Launch Drive: New Porsche 911 range at Kyalami
Flat out through the wider first kink of Kyalami in a new Porsche 911 and perhaps more importantly the throttle stays pinned well beyond the point where the older track would have peeled up and left. New Kyalami’s extended straight to 900m means that in a 2016 Porsche 911 Turbo you can be doing 230km/h before braking at the 150-metre boards. Brake later and generous runoff will penalise you only by cropping the apexes leading up to critical turns Crowthorne and Barbeque – a fair trade.
But I digress because although this is a monumental occasion for Porsche and for Kyalami, today’s emphasis has been tilted slightly towards the new Porsche 911 range. Kyalami just helps reward the car’s brilliance. You can watch a video on the construction of Kyalami here.
The international launch of the updated Porsche 911 in South Africa introduces sweeping changes around the brand’s future commitment to turbo technology. Now this is a thorny issue for some but there wasn’t a second when it even entered my mind and not once did I hear other journalists feel the need to dredge up the topic. Job done.
Porsche has managed to turn a potentially enormous fear into a comparatively natural transition through several ways. The noise… deep and voluminous without the chatty hiss of blow-off valves, instead pressure is fed back into the system rather than expelled. Linear power delivery still encourages the full use of the rev range rather than a short-lived thump followed by a nervous moment of oversteer or worse, traction control.
While these attributes are entrenched hallmarks of the Porsche 911, the fitment of a turbo induction throughout the range presents several features that just wouldn’t otherwise be possible. Aside from an overboost function good for 50Nm, Porsche’s Dynamic Boost echoes the technology borrowed directly from its motorsport division and is perhaps the single biggest breakthrough since variable valve technology. Keeping the throttle valve open, Dynamic Boost maintains turbo pressure even when the driver momentarily lifts off the throttle – down Kyalami’s Mineshaft for instance.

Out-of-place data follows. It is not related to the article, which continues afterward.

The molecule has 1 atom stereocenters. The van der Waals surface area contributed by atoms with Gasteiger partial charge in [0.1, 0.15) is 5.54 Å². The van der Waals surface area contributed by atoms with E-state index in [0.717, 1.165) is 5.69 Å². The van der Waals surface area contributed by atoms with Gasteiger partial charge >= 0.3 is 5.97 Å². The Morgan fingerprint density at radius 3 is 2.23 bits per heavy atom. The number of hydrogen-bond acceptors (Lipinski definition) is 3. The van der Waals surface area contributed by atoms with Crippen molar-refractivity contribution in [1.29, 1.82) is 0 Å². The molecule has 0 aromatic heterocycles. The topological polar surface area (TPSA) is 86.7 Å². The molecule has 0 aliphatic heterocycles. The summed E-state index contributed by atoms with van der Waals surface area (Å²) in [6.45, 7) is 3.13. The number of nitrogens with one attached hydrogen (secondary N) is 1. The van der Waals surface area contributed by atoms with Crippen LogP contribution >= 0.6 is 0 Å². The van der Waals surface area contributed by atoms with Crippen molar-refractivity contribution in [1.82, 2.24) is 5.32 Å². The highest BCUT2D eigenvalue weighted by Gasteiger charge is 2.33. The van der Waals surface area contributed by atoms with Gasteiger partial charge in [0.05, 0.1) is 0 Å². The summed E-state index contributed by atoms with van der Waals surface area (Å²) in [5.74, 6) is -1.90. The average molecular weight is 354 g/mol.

Another feature borne out of the switch to turbo power is the Sport Response Button mounted conveniently on the steering wheel. Engaging it overrides the four driving modes (Normal, Sport, Sport Plus and Individual) and conditions the gearbox and engine for optimal performance for 25 seconds, and there’s no apparent limit to how many times it can be used.
Re-establishing the hierarchy, Porsche 911 Turbo S obliterates the 100km/h in 2.9 seconds – the first 911 under 3 seconds – thanks to a retuned 3.8-litre flat six that now produces 432kW and 750Nm. By comparison, Porsche 911 Turbo needs 3.0 seconds from a detuned output of 402kW and 710Nm.
With Porsche 911 Carrera 4 and 4S making their own significant steps forward, Porsche has done well to restore enough daylight between its forced-induction models. Fitted with the 3.0-litre flat six, Carrera 4 muscles out 275kW, 450Nm and Carrera 4S does 313kW, 500Nm to flatten the 100km/h sprint in 4.1 seconds and 3.8 seconds respectively. The Targa version, suffering mild effects of its weight, takes slightly longer with sprint times of 4.3 seconds and 4.0 seconds.
Resting on chassis revisions that Porsche didn’t go into too much detail on (other than to highlight the optional four-wheel steering) is a sharper exterior but one that still fits within the 911 style guide. Front and rear lights incorporate a new detailed design, simplified door handles are now integrated into the bodywork, air slots have been widened to meet demands of the turbo and 20-inch alloys come in a variety of spoke designs. Front and rear active aerodynamics flare outwards at speeds over 120km/h but can be adjusted manually if you prefer the more aggressive road presence.
From behind the 360mm diameter wheel – a size that you feel Porsche settled on after many hours of research and consumer clinics – Kyalami’s challenging nature suddenly feels deceptively warm and friendly. Brilliant chassis and aero grip from the new Porsche 911 paired with feelsome brakes and predictable power delivery provide this sense of security. Others cars would be fighting against electronics but because the 911 is so evenly balanced, the way it pieces together a fast lap is truly phenomenal for a car that’s just as at home on the road.
It is here on the road where you’ll notice improvements to an area where Porsche has traditionally never cared much for. Porsche has held off on modern concessions like navigation (with Google Maps and Street View) along with optional Lane Departure Warning longer than most but functions like full smartphone app integration and WiFi are now certainly on level terms. However siding with Apple CarPlay is somewhat risky given the number of Android users.
Even with South Africa’s volatile exchange rate we expect the latest Porsche 911 to once again struggle to meet demand. Extensive changes make each model significantly better than the version before and anyone who drove the predecessor will know that is no easy achievement.